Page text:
Inlet openings should be located, evenly spaced near the floor of the building on the windward side and on the opposite wall, should be staggered. In other words, not in direct line with the ones on the windward side. If they were located directly opposite the ones on the windward side, on a windy day, air would pass horizontally and out the other side. The passive ventilation would not occur correctly. The goal is to move cool air from the floor to the ceiling, where the outlet air would be located. This is especially important for the winter, since this type of air flow would force warm air out of the building by drawing it down from the ceiling. It is also important to have openings the full length of the building so that corners of the building do not become dead air spaces where no air can flow or be drawn from.

The size of the openings is also important. The TOTAL square foot area of the inlet air should be slightly less than the TOTAL square foot area of the outlet. The outlet area being larger will work to remove hot air faster. If the total square foot area of inlet is more than the outlet, air will move much more slowly or not at all on calm days. On winter days, passive ventilation needs to be adjusted to keep more heat in the building. Inlet air opens on the windward side of the building should be equipped with a means to close some of them off to slow the air movement. Because air flow is slower, it will be necessary to implement other measures to reduce ammonia levels (discussed later).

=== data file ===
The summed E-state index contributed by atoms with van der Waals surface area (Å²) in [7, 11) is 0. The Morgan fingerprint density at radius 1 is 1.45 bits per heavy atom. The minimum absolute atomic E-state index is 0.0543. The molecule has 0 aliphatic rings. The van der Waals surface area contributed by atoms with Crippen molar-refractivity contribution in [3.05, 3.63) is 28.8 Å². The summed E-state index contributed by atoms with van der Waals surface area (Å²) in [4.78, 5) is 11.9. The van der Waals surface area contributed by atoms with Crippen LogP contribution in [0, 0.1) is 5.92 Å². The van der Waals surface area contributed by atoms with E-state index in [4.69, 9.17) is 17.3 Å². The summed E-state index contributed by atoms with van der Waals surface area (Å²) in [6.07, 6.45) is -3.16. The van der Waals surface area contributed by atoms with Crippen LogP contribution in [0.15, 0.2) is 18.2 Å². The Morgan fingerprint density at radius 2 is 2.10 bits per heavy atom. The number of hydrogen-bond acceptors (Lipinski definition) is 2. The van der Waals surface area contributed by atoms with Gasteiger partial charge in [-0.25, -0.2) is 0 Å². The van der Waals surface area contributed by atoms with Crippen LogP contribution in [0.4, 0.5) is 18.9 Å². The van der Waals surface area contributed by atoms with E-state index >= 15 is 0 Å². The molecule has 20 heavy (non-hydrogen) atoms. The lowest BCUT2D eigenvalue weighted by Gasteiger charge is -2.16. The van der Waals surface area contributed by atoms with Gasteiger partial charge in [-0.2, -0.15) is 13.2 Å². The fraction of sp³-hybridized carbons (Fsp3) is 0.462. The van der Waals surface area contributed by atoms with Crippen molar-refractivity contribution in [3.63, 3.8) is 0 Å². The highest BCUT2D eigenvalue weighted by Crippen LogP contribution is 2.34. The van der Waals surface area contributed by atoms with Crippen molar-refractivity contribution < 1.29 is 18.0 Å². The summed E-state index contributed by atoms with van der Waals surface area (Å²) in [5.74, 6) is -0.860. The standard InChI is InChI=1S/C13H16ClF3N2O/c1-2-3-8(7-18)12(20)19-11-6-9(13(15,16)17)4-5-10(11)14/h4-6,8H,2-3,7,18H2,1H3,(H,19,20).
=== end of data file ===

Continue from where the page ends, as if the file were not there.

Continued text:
Since many breeders start out utilizing an existing building, not all of the elements of the passive ventilation system are possible, either because of the building orientation or other factors. By implementing as much of the system as possible, one can generally establish some level of air flow which can be supplemented with other measures to reduce ammonia.


This system is similar to the passive air system in that inlet and outlet openings are still necessary but the air is forced out of the building by mechanical means, such as exhaust fans. Again, the openings need to be located the same but the TOTAL outlet air opens can be less than the inlet. It is also important to locate the outlet openings as well as the number of outlet openings to ensure that there are no dead air spaces in the building. In summer, ideally, the outlet air should exit the building near the floor since ammonia levels will be at the highest this time of year. In winter, one can either switch to the passive system completely or reduce the number of inlet openings by closing some of them to prevent excessive cooling of the building and establishment of drafts.